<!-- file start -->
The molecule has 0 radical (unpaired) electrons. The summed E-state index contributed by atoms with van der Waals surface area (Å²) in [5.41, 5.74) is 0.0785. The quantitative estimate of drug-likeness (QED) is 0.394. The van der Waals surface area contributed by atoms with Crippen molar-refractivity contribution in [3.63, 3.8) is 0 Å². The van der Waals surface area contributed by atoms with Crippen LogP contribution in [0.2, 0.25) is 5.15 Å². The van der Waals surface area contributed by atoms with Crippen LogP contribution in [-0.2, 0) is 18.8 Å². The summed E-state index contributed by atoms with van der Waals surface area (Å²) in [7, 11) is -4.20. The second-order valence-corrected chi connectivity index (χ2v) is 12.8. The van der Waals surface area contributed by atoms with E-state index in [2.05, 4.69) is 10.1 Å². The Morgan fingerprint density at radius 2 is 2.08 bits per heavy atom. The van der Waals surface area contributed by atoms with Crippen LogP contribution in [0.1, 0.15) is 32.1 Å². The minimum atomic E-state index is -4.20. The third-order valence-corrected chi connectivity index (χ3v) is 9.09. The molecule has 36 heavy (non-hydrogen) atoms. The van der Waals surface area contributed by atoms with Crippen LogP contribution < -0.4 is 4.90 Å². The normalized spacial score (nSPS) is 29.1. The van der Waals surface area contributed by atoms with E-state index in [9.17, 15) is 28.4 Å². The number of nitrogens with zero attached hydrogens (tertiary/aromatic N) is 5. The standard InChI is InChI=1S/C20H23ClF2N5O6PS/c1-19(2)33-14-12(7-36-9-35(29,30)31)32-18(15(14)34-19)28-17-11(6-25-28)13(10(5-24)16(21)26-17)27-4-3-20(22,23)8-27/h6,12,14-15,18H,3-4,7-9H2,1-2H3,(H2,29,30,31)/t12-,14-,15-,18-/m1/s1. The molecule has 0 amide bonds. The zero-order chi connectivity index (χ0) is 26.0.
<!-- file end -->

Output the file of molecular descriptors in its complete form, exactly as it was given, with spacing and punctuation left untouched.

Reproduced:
The molecule has 0 radical (unpaired) electrons. The summed E-state index contributed by atoms with van der Waals surface area (Å²) in [5.41, 5.74) is 0.0785. The quantitative estimate of drug-likeness (QED) is 0.394. The van der Waals surface area contributed by atoms with Crippen molar-refractivity contribution in [3.63, 3.8) is 0 Å². The van der Waals surface area contributed by atoms with Crippen LogP contribution in [0.2, 0.25) is 5.15 Å². The van der Waals surface area contributed by atoms with Crippen LogP contribution in [-0.2, 0) is 18.8 Å². The summed E-state index contributed by atoms with van der Waals surface area (Å²) in [7, 11) is -4.20. The second-order valence-corrected chi connectivity index (χ2v) is 12.8. The van der Waals surface area contributed by atoms with E-state index in [2.05, 4.69) is 10.1 Å². The Morgan fingerprint density at radius 2 is 2.08 bits per heavy atom. The van der Waals surface area contributed by atoms with Crippen LogP contribution in [0.1, 0.15) is 32.1 Å². The minimum atomic E-state index is -4.20. The third-order valence-corrected chi connectivity index (χ3v) is 9.09. The molecule has 36 heavy (non-hydrogen) atoms. The van der Waals surface area contributed by atoms with Crippen LogP contribution < -0.4 is 4.90 Å². The normalized spacial score (nSPS) is 29.1. The van der Waals surface area contributed by atoms with E-state index in [9.17, 15) is 28.4 Å². The number of nitrogens with zero attached hydrogens (tertiary/aromatic N) is 5. The standard InChI is InChI=1S/C20H23ClF2N5O6PS/c1-19(2)33-14-12(7-36-9-35(29,30)31)32-18(15(14)34-19)28-17-11(6-25-28)13(10(5-24)16(21)26-17)27-4-3-20(22,23)8-27/h6,12,14-15,18H,3-4,7-9H2,1-2H3,(H2,29,30,31)/t12-,14-,15-,18-/m1/s1. The molecule has 0 amide bonds. The zero-order chi connectivity index (χ0) is 26.0.